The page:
1. Have the Cycling Honor.Edit
2. Describe how to select the correct frame size, handlebar, assemblying, and saddle height to fit one's body size.Edit
3. Describe briefly all the desirable features of a bicycle used for long distance touring.Edit
5. True a rear wheel, making sure it is properly dished.Edit
6. Select the front and rear sprockets combination that would give the best results under the following conditions:Edit
a. Riding in hilly terrainEdit
b. Touring with packs on the bicycleEdit
c. Riding in level countryEdit
7. Explain how the riding characteristics of a bicycle are affected by:Edit
a. The geometry of the bicycle frame including:Edit
(1) Head and seat tube anglesEdit
(2) Fork rakeEdit
Although the honor specifies "fork rate," the correct term is "rake." Technically, fork rake is the angle of the head-tube with reference to a line perpendicular to the ground. The closer to perpendicular, that is, the more steep the head-tube, the less "rake" the fork will have, where an angle further from perpendicular or shallow the head-tube angle (laid back geometry), the more rake. Motorcycles with high rake are often called "choppers."
The purpose of a steeper angle gives quicker, lighter, but less stable steering, a desirable feature in road racing and some mountain bikes. Shallower rake gives more stable, but slower handling, steering, better for general recreational bicycles and touring bikes.
Some people mistakenly believe that fork rake is the distance the front wheel is offset from an imaginary line extending through and parallel to the headtube. Technically, this is better termed "offset." Road racing and touring forks usually have a curve in the fork blade itself, while suspension forks have a curved fork crown (holds the fork legs and shocks to the steerer tube).
The purpose for fork offset is to absorb shock, and to prevent forks from cracking at the crown from the vertical pounding of road/trail vibration.
(3) Chain stay lengthEdit
(4) Bottom bracket heightEdit
(5) Wheel base lengthEdit
b. The kind of wheels used including:Edit
(1) Clincher or tubular tiresEdit
(2) Small or large frame hubsEdit
(3) Number of spokes used on each wheelEdit
(4) Number of spokes each spoke crossesEdit
8. Make a list of desirable equipment items to be taken on a multi-day bicycle tour, including shelter and cooking equipment.Edit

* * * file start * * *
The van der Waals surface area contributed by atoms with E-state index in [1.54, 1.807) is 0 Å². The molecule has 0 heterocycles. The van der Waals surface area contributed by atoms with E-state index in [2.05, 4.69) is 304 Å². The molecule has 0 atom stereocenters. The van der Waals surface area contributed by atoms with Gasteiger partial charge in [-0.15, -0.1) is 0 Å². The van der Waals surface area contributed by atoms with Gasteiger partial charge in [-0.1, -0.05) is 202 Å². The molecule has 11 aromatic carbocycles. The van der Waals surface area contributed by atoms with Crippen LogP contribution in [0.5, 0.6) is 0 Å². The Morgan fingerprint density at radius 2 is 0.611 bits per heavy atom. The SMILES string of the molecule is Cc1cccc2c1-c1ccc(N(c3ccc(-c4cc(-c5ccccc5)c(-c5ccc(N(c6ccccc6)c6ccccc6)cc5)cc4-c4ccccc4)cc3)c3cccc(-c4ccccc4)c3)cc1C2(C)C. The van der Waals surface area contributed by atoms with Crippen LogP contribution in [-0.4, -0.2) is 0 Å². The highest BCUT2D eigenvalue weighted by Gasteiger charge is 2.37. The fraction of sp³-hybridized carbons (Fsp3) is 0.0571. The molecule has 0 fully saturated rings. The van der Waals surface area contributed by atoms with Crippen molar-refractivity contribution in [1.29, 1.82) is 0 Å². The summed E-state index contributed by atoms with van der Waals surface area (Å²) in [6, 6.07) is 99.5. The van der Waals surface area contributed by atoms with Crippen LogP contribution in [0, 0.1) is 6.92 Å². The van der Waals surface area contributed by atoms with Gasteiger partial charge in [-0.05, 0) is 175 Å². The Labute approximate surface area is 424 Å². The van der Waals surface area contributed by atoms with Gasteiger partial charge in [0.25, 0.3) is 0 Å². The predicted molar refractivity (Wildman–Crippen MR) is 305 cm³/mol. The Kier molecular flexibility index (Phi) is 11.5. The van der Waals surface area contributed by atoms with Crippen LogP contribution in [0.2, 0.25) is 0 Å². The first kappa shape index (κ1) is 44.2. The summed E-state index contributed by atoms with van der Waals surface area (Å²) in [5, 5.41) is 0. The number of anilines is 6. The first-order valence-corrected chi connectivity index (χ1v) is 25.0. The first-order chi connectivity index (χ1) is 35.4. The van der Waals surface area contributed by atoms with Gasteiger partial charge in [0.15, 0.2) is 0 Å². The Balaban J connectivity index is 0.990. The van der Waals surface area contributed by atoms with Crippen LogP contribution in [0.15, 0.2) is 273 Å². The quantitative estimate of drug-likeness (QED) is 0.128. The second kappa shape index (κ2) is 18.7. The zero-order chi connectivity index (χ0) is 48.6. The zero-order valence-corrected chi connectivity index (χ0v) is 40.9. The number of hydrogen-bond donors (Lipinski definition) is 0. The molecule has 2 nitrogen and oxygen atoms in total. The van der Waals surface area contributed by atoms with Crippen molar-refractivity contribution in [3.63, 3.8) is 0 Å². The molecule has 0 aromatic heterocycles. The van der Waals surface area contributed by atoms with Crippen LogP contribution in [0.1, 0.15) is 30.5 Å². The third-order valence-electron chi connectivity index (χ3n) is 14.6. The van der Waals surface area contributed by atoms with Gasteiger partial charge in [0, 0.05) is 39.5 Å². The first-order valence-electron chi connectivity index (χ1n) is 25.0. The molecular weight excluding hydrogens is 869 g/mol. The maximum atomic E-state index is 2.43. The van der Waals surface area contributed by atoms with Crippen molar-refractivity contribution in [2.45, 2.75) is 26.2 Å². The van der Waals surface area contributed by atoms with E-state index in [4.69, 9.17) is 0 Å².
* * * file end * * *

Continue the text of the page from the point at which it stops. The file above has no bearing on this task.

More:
9. Know safety precautions to observe while bicycling.Edit
10. What are the advantages of drafting? Know how to safely and properly draft.Edit
Drafting (or slipstreaming) is a technique where two vehicles or objects align in a close group to reduce the overall effect of drag by using the lead object's slipstream. When high speeds are involved, drafting can significantly reduce the group's average energy expenditure needed to keep a certain speed and can slightly reduce the energy used by the lead vehicle or object.
Drafting is used to reduce wind resistance and is seen most commonly in bicycle racing, car racing, and speed skating, though drafting is occasionally used even in cross-country skiing and running. Some forms of triathlon allow drafting. Drafting occurs in swimming as well, both in open-water races (occurring in natural bodies of water) and in traditional races in competition pools. In a competition pool, a swimmer may hug the lane line that separates him/her from a swimmer of whom s/he is abaft, thereby taking advantage of the liquid slipstream in the other swimmer's wake.
In cycling, the main (largest) group of tightly packed cyclists in a race is called a peloton, while cyclists riding in straight-line formation, each (but the first) drafting behind the one in front of him, is called a pace line.
Drafting can be cooperative, in which several competitors take turns in the lead position (which requires the most effort and energy consumption). Or, it can be competitive or tactical, where one competitor will try to stay closely behind another leaving him or her more energy for a break-away push to the finish line.
11. Know the different clothing and safety equipment used in bicycling and the advantages of each.Edit
Different types of cycling have different clothing and protective gear. However, some are common to all cycling:
- Helmet - protects head in the event of an accident, can provide sun shade and protection. Are required in some places, or for some ages.
- Gloves - protects hands, usually the first body part to hit the ground in the event of an accident; padding in gloves eases fatigue and can provide some shock-absorption. Gloves protect road-riders' hands when cleaning glass, gravel, etc., from tires while riding.
- Glasses - keeps bugs and debris out of the eyes, and keeps eyes from watering in cold weather or high-speed rides. Sunglasses reduce glare and keep eyes from becoming over-tired.
General safety equipment which is not required, but used by some cyclists includes:
- Mirrors - these attach to the handlebars or rider's helmet for seeing cars/cyclists behind. These can be important for commuters, bicycle messengers, or those cycling in urban/suburban environments.
- Bells - mountain bikers on hidden singletrack trails, or cyclists in busy areas may use handle-bar mouned, finger-activated bells to warn of approach.
Riding at night has it's own safety requirements:
- Front and rear lights - these are required in some locales after sunset.
- Reflectors - mounted on wheels, pedals, frame, seatpost or handlebars are the most common.
- Reflective clothing - many makers of cycling clothing integrate refelctive tape or strips on shoes, pants/shorts, shirts/jackets or helmets.